Changing a Metrics-driven Culture Can be as Difficult as Changing a Legacy One

The centrality of metrics to Gawker’s organizational culture meant that behaviors that were hard to quantify were also hard to incentivize. This came across most clearly in discussions of Kinja, Gawker’s publishing platform. Kinja, which allows users not only to comment on posts on Gawker sites but also to publish independent posts of their own, was born out of Denton’s vision of collaborative journalism—the idea, in short, that the best stories emerge not from the dogged efforts of a lone reporter but from the collective work of a writer and her devoted audience, which provides tips, serves as valuable sources, engages in spirited debate, or moves the story forward in other ways.

For Denton’s vision to be realized, Gawker staffers had to be highly interactive with their audience in the comments section of each post. But this presented a major problem for Gawker’s management. Over the years, employees had been conditioned to use numbers as an important gauge of their job performance, yet interactions on Kinja were not easily quantified. There were attempts to do so: During my time at Gawker, then-editorial director Joel Johnson emailed each site’s editorial staff about a new policy that writers were expected to participate in the comments section of at least 80 percent of their posts (and called out, by name, those who had failed to meet the target). However, there was no systematic way to measure or quantify the quality of these interactions, and some writers told me it was easy to hit the 80 percent target by responding to comments with, “great point!” or a similarly superficial contribution. To spend more time engaging with commenters, they said, would decrease their post count, which could, in turn, depress their number of unique visitors and their site’s chance of getting a bonus.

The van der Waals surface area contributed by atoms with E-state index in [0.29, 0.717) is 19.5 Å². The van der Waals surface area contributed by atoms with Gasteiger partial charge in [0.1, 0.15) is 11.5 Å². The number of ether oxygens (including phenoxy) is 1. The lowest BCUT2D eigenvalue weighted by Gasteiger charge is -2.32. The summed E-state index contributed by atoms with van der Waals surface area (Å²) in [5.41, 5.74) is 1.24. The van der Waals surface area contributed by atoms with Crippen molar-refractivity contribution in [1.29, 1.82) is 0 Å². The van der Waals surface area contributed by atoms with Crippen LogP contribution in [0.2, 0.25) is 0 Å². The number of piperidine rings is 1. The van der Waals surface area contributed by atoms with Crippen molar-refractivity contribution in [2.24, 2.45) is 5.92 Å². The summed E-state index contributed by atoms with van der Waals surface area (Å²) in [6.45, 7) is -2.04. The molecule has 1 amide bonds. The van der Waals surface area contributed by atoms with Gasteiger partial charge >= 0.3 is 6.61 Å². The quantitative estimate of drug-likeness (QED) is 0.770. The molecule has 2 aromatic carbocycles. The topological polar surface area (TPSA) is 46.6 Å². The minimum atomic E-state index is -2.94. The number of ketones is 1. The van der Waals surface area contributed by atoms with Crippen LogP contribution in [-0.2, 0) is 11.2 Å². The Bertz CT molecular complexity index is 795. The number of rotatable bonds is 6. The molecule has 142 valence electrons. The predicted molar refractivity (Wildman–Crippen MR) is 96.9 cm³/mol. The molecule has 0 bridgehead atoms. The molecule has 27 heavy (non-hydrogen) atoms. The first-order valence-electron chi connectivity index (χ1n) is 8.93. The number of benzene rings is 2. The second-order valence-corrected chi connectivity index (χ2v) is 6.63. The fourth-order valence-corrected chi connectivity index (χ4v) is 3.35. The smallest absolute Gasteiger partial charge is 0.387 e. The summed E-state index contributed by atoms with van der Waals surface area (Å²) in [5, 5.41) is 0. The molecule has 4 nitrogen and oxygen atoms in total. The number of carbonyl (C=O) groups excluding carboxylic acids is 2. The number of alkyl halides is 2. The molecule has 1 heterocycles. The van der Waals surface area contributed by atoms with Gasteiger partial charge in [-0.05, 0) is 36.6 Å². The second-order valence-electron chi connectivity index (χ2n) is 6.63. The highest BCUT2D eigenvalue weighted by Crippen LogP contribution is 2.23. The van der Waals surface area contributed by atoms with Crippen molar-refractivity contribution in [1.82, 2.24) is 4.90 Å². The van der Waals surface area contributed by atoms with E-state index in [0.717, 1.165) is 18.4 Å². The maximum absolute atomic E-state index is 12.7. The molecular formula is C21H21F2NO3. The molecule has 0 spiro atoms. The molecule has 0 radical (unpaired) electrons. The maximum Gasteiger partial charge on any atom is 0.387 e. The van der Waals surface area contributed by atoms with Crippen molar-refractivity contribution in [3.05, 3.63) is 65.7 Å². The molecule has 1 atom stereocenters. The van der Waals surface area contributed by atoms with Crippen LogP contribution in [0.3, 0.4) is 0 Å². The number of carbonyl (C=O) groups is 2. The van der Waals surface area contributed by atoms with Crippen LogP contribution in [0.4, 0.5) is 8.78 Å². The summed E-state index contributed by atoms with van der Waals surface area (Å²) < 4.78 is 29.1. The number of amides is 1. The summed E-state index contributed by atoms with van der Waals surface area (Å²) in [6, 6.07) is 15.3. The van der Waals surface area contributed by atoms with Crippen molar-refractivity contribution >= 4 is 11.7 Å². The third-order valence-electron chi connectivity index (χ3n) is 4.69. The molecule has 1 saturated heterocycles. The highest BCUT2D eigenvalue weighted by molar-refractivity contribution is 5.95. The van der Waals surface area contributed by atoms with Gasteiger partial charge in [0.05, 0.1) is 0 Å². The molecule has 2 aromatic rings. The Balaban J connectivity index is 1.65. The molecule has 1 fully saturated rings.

To address these tensions, Gawker executives introduced a “Kinja bonus,” modeled after the uniques bonus, in an effort to boost writers’ engagement with the comments. But there was no transparent, mathematical way of allocating the Kinja bonus, which led writers and site leads to question its legitimacy and fairness. As one site lead explained:

Every site gets 1 percent or 2 percentx or maybe 0 percent of their monthly budget if there’s been good Kinja participation, which, how is that judged? Well, they don’t actually have a way to count this yet. So this metrics-driven company is in this position where they value this thing because, in theory, it will lead to greater health for the platform and the company, but they have no numerical proof for it.

Even if Gawker managed to make the expectations and incentives around Kinja interaction more straightforward and transparent, my interviews indicated that staffers would continue to resist the shift from a focus on mass traffic to a focus on interaction. Many writers and site leads had fraught, if not downright hostile, relationships with commenters. Said one editor when asked about commenters: “I hate them. So much. I fucking hate them. I’ve always hated them. They’re the worst.” Writers and editors alike complained about finding themselves on the receiving end of a daily onslaught of negative or critical comments—and for female employees or employees of color, these could veer into harassment and threats. Some writers coped by avoiding comments altogether. This group was particularly dismayed by the new focus on Kinja interaction; they felt as though they were being told that enduring daily harassment was now a part of their job.xi